The substitution of “I” and “You” with a “We” is a very common technique to evolve disagreements into an opportunity to learn, exchange and co-create, by focusing on similarities.

There are however exceptions; a typical case when it is more productive to focus on differences rather than similarities is a multicultural context where the parties are not familiar with each other’s cultures.

I love disagreements. I am fascinated by disagreements. I encourage disagreements. And I teach disagreement.

In my view, open disagreements offer great opportunities for some of the richest forms of human interaction.

When people are able to openly engage in a disagreement, without escalating it into a conflict (and without resorting to warfare like overpowering others with status, data or alliances) and they put all their fierce curiosity, passion and total respect for others into a heated and articulated dialogue, the outcome is often innovative and productive.

Not only do open disagreements often lead to positive change; they may be conductive to the creation of strong relationships based on trust; after all, in an open disagreement people honestly share feelings, preferences, opinions, doubts, uncertainties and a whole baggage of personal experiences, all key ingredients of trusting relationships.

Some of the best techniques for handling disagreements in such productive ways are summarized in our C.L.E.A.R.TM Method (Grooa organizes webinars and workshops across Europe). Our method is focused on changing our own behavior, rather than on techniques aimed at changing (or manipulating) the other side. Thus we work on ensuring that we face a disagreement “with a heart at peace” i.e. not trying to overpower, convince and win; but remaining fiercely determined to offer our best and demand the best of others, in the spirit and with the intention of devising the outcome from the issue at hand.

In the introductory parts of our courses we often provide some simple techniques, to initiate the transition towards a “heart at peace”; for example, we learn and practice to switch from using “but” to using “and”. Not to manipulate the other person’s reaction; but specifically to observe the shift that happens in our own attitude and behavior when we change from an excluding to an including approach.

Likewise we learn and practice the use of an inclusive “we” as opposed to using the dividing concepts of “I” vs. “You”. Something constructive happens in our brain when we stop thinking in terms of “I want the project to advance in the A direction, while you want the project to advance in the B direction” and instead we shift to thinking “we want the project to progress”; it is much easier to listen to all the aspects of the B proposition when we became more clearly aware that it is aimed at the same intention as A. And also our communication becomes more inclusive. It is a well-known fact that “bridging”, i.e. finding a common “we” is a positive step in effective negotiations. Or at least it seems to work like this, as far as we know and notice, within out Western culture.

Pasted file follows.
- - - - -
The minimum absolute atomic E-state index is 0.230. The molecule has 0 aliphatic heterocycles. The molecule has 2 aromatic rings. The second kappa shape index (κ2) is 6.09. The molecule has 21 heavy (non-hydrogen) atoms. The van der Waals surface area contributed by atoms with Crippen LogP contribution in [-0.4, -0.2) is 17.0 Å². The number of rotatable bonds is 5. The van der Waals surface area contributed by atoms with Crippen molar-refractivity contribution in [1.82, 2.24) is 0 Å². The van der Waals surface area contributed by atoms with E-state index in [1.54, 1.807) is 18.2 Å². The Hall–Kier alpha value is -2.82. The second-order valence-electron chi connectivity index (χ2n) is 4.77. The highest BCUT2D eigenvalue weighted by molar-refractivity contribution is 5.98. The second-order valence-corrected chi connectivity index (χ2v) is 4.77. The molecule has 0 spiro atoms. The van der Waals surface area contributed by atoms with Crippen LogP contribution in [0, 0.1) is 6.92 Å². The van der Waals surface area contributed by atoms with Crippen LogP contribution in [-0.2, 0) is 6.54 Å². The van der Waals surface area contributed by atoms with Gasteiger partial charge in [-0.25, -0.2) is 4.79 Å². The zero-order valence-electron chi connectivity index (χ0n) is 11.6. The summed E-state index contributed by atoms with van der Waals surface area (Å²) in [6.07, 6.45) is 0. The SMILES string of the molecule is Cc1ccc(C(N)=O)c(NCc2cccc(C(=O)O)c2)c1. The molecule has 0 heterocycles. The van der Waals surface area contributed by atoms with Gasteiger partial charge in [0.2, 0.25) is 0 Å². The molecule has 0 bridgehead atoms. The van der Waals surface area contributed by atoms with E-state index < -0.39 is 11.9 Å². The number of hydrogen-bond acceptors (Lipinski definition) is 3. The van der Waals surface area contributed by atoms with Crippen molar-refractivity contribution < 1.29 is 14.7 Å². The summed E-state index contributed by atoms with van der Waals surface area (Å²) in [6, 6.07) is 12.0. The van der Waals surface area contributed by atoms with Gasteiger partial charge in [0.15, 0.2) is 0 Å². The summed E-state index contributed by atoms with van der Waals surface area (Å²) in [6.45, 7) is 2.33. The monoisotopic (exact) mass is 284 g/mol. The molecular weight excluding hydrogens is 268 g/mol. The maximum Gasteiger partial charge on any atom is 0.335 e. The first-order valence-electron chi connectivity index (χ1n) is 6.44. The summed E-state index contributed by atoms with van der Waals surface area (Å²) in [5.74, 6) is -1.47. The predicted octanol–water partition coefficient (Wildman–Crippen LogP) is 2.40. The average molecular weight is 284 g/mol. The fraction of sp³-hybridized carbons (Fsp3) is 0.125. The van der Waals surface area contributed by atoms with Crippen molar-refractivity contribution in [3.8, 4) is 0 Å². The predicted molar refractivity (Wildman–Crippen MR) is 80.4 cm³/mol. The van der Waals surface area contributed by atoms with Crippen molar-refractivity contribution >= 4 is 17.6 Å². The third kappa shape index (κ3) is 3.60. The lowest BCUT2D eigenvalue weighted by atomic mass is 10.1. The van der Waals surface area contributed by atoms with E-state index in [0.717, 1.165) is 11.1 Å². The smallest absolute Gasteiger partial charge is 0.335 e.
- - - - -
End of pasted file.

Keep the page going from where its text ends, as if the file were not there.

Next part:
And yet, it is always better to test our assumptions of what works and what doesn’t when we face a different cultural context.

For example, a 2012 study (Bridging social distance in inter-cultural negotiations: “you” and the bi-cultural negotiator – byKern, Lee, Aytug, and Brett), reports some interesting findings:

In mono-cultural negotiations (Americans with Americans and Koreans with Koreans), the use of an inclusive “we” as a bridging technique was effective
In a dual-cultural negotiation (Americans with Koreans) the use of “we” was not effective, whereas what was effective was an inquiring approach by a culturally sensitive negotiator with the use of a “you” offered as an acknowledgment of the difference. This was apparently viewed as more considerate than pretending to ignore the social distance.
However, overuse of the pronoun “I” may indicate individuality and arrogance, in several countries indicating a low level of social skills, or even a lower level of authority; hence the best way to indicate acknowledgment of social distance in this situation is not “I” vs. “you” but rather “we” vs. “you” even if the negotiator is alone (in this case “we” is used as “pluralis majestatis)

Further empirical observations confirm the importance of using culturally skilled negotiators, often defined not only as people who have lived in (not only travelled to), countries of significantly different culture; but also who have lived alone in those countries, rather than bringing their own family and cultural roots with them.

Such skilled negotiators have typically developed the ability to detect signals of social distance that may require acknowledgment before any attempts to bridge.

Such skilled negotiators are able to play the “magic of the pronouns” as appropriate.

Copyright © 2015 Laura Lozza

The C.L.E.A.R.TM Method (Invite Dialogue, Trust Outcome):

Clear your head of worries, anxieties and assumptions
Lead an open dialogue with confidence, courage, and a smile
Encourage and invite different opinions and perspectives
Align on common intentions and accept differences
Recognize the opportunity and create positive change, together